A Communication major and Public Relations minor, Matthew Pereira applied theories of masculinity and sexuality along with the method of ideological rhetorical criticism to discover that G.B.F both reasserts and reshapes norms of the ideal man, but that more diverse representations of gay men are needed in media.
The faculty mentor for these undergraduate research projects was Dr. Jamie Landau.
The number of college students across the country with all forms of disabilities is increasing. Since 2013, Mary Kate and Dr. Akkoor have interviewed 43 faculty and 16 students on campus about how professors accommodate and communicate about students with learning disabilities.
For the SURF, Mary Kate will continue to collect data by interviewing experts in the area of disabilities and staff in the Office of Disability Services at Keene State College. Mary Kate will also apply interpersonal and intercultural communication theories to analyze the interviews. Finally, she will design a professional development workshop for faculty about how to better work with students with learning disabilities, with plans to launch this workshop during the Fall 2016 semester.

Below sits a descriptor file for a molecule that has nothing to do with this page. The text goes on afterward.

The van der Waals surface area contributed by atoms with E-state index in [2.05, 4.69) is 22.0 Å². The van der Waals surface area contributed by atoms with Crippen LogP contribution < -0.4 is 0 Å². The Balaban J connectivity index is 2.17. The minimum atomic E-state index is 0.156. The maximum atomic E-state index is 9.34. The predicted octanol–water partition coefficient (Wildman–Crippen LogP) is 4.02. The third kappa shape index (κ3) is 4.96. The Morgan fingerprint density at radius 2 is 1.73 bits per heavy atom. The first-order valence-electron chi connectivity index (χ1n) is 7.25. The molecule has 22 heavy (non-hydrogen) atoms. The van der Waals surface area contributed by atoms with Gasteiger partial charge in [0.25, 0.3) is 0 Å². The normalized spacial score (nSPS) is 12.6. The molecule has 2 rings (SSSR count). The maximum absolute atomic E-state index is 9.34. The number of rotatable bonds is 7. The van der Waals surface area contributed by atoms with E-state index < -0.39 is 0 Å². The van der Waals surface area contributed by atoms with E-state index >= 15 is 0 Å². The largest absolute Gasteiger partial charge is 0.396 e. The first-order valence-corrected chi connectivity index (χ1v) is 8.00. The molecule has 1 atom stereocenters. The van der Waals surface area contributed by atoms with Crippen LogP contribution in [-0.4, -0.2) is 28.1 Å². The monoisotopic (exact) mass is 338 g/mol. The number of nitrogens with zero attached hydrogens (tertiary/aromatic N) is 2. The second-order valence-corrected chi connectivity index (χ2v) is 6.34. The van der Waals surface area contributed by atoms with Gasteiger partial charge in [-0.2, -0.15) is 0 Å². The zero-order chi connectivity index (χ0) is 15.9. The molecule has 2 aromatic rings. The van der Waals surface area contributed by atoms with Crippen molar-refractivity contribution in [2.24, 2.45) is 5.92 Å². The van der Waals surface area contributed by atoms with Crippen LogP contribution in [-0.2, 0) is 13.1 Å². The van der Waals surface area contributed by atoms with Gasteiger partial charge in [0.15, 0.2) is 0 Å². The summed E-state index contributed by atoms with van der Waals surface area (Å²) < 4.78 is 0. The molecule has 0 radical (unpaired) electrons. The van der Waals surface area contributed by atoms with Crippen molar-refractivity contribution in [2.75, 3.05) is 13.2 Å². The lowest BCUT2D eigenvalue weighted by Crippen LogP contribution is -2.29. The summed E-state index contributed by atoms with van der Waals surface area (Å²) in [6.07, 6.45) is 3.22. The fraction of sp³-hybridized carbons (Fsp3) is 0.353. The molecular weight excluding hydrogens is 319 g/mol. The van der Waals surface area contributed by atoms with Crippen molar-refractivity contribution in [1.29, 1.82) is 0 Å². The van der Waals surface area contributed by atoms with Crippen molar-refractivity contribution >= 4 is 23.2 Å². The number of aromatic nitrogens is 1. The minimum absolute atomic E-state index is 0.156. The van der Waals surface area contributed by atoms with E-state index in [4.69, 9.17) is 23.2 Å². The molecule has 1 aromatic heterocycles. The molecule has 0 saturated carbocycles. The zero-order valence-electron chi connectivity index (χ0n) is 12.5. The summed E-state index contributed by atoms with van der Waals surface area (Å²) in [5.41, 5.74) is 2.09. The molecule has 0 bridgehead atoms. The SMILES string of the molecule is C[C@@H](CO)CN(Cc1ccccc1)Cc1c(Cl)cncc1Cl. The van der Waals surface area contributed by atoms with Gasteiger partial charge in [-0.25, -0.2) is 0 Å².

Congratulations to Dr. Akkoor and Mary Kate Stewart!
This fall semester caps off with undergraduate research presentations by students enrolled in COMM 479: Senior Project and the induction of new members into the honor society for communication majors at Keene State College.
Both events will occur on Monday, Dec. 14, 2015.
Senior Project Conference, Media Arts Center #155 and #158, concurrent panels: 9-10:15 a.m., 10:30-11:45 .m., and 1:15-2:30 p.m.
Lambda Pi Eta Induction Ceremony, Media Arts Center #155, 12-1 p.m.
The Senior Project Conference in the Department of Communication and Philosophy is open to the public. Student presenters are encouraged to invite family and friends to attend.